To a friend who had questions about right and wrong and my position on certain questions regarding the personal conduct of others.
Although Original Christianity (Sanatana Dharma) has beliefs, is has no dogmas. That is, there is nothing a person must believe or think about something.
Faith/belief is according to the evolutionary level and character of each person. That is why the Bhagavad Gita says: “The faith of each one is according to his nature. A man consists of his faith–he is what his faith is” (17:3). Therefore no one should be coerced as to their personal beliefs–including those who think people should be so coerced. Keep quiet and let people alone is a good rule to follow.
Individual spiritual evolution
Beliefs, like actions, are according to a person’s individual status. We need not be involved in those of others. “Offering actions to Brahman, having abandoned attachment, he [the wise aspirant] acts untainted by evil as a lotus leaf is not wetted by water” (5:10). We are in the water of earthly life, but we should not get wet and bogged down in it. We should stay in our own individual pond and stay out of others’.
A cornerstone of evolution is working out things for ourselves. Religion (not dharma) tries to make people dependent on them for their ideas and actions, but that is stagnating and often destructive. Everyone must cope with their mental and material karma. Some choose to correct their negativity, some to suppress it and others to express it. That is the way things are.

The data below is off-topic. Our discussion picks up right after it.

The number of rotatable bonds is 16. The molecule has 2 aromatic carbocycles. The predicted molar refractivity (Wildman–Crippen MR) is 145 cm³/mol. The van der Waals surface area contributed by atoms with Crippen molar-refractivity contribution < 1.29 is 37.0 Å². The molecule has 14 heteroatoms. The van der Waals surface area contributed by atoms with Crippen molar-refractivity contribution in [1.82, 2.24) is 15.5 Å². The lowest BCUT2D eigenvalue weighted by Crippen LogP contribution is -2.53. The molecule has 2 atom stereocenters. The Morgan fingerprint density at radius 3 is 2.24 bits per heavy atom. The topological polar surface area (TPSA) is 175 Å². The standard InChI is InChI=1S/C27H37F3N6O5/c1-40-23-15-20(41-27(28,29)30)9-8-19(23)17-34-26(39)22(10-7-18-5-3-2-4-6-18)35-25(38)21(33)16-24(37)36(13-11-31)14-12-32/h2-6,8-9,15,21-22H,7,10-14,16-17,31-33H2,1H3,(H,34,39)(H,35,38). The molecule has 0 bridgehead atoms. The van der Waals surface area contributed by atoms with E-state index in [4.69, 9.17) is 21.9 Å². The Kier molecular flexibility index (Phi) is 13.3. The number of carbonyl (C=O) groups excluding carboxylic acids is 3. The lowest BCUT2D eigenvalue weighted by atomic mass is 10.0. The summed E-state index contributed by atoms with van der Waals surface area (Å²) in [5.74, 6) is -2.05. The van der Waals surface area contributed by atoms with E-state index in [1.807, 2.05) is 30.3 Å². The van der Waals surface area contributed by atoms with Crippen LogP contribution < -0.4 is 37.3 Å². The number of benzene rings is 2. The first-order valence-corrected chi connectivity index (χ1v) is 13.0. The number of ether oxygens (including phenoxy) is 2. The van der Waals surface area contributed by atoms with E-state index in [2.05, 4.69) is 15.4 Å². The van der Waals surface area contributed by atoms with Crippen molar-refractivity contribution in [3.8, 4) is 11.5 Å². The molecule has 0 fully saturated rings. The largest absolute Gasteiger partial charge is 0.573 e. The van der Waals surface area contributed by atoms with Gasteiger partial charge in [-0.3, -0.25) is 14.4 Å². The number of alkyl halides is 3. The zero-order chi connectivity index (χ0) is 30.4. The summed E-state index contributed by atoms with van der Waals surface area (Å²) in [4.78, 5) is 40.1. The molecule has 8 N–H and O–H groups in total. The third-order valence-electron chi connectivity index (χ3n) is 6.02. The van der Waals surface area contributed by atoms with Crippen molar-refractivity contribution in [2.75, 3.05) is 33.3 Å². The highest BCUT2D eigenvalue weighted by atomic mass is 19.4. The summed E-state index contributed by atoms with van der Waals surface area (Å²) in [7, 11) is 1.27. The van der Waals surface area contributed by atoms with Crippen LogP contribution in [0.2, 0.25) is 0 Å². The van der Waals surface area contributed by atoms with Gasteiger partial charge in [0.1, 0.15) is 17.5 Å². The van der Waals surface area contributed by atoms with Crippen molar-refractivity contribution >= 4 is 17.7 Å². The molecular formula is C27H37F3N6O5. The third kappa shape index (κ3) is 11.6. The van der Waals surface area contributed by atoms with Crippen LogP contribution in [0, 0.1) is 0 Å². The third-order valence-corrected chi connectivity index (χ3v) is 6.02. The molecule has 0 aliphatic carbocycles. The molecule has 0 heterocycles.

A personal example
Freedom is necessary for growth, and that includes the freedom to accept or reject something. One summer when we were living in the desert, we decided to move for the hot months to a higher altitude. Just a short drive from our monastery we found in the mountains an ideal place that had a sign saying it was for rent. We called the phone number and the owner refused to rent to us because he was an atheist and we were monks. We did not argue, nor even consider protesting his “discrimination” against us. It was his house and his principle. He did right–and we did right by respecting his feelings and finding another place to rent.